I have hinted in previous posts that controlling my pain is a big problem. Let me state it clearly here: The scariest, most gigantic problem I face is controlling my cancer pain.
September is Pain Awareness Month. It’s fitting that I am finishing my post on the next-to-last-day of the month. I’ve been working on it all month. That’s one way pain has affected me, by slowing me down. I want to describe my pain, for those who may be curious, and tell you about an organization that advocates for people in pain and their caregivers.
I have learned that even the best oncologists know little about pain control for patients with chronic pain. I believe patients often hope the pain will go away, just as they hope the cancer will go away, and sometimes suffer in silence. One reason I’m writing about pain is the hope that I may encourage other cancer patients to speak up about their pain.
There’s rarely a day when I can hop out of bed and run an errand first thing in the morning. I awake to pain, because my pain medicine only covers 8 hours. I take my morning dose, then stay under the covers, until sitting up or moving my legs doesn’t cause aches. If I’m having a day of high pain, just shifting in bed from my left side to my right side produces a sharp pain, as if someone has kicked me hard in the ribs.
My bone pain hurts the worst. Cancer is in my spine, ribs, pelvis and other bones. The cancer eats away at the bone. I haven’t asked if the cancer creates microscopic cracks, or holes. I don’t really want to envision my cancer that clearly.
Some cancer patients have few painful tumors, or none that are painful. Not me. Pain was my first signal that I had cancer, both in 2008 when I had a tiny lump in my left breast (Stage I) and in 2011 when the cancer had metastasized (that’s Stage IV, the worst).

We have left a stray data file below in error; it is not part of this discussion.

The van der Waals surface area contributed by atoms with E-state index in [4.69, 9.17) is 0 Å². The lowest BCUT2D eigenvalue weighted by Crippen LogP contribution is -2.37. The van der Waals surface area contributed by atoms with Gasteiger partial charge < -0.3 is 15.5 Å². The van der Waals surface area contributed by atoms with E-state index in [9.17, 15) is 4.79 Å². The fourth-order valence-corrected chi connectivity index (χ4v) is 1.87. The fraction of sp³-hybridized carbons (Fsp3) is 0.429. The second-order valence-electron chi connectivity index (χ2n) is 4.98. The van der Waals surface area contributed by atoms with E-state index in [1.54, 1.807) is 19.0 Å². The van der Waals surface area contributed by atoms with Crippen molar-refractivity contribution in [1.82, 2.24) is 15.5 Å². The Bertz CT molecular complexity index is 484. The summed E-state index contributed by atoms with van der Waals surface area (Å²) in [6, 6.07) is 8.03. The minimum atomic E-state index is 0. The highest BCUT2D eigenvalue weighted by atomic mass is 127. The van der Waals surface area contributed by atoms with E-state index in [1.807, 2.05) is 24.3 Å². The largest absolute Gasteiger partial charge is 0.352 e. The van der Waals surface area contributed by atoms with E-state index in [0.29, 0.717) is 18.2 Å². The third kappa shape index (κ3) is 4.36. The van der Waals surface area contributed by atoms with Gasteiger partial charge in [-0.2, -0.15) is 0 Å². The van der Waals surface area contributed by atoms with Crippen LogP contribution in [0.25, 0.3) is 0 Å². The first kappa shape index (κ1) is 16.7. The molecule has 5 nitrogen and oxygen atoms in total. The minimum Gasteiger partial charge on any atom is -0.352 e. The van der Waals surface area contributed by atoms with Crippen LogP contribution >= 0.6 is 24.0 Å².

The cancer in my ribs is very painful, whether I am standing up, which requires my bones to bear weight, or lying down, which puts pressure on the bones. I have cancer elsewhere. The tumors in my lungs aren’t painful, but they cause me to have difficulty breathing, which is painful.
I had radiation on two areas of my spine in December 2014 to reduce the pain. I still have residual, unpleasant side effects from the radiation. My legs tingle painfully from hips to toes if I spend too long on my feet. The sensation is similar to your leg “falling asleep” but it’s a sharp pain, and moving about doesn’t alleviate the pain. The radiation did help the spine pain and I’m grateful. I’m not sure if I would do it again, if I had the chance. I won’t have the chance — bones can’t stand up to radiation more than once.
One of the worst bumps in the road of pain control was learning that my body builds up a tolerance to pain medication, just as it does with antihistamines and other drugs. I can’t predict when this will happen. There is little warning. One day the breakthrough pain becomes worse, and my breakthrough pain dose doesn’t stop the pain. I become disoriented, flushed and above all, I just want the pain to stop. I have learned that this is a sign my body has built up a tolerance to the drug. It’s like withdrawal. I haven’t stopped taking the drug, but my body experiences withdrawal as it craves more and more of the drug. So I suddenly have to battle the cancer pain, and the pain brought on by a growing tolerance to a particular medicine. Both my cancer pain and medication side effects can appear quickly and full-force, without any small aches or manageable side effects as warning. One moment, I’m enjoying a restaurant meal with friends, then suddenly, I break out in a cold sweat, voices become muffled, lights seem to swirl. It’s hard to answer when people ask if I’m ok. I want to say, “I WAS doing just fine.” That’s the peculiar nature of pain relief.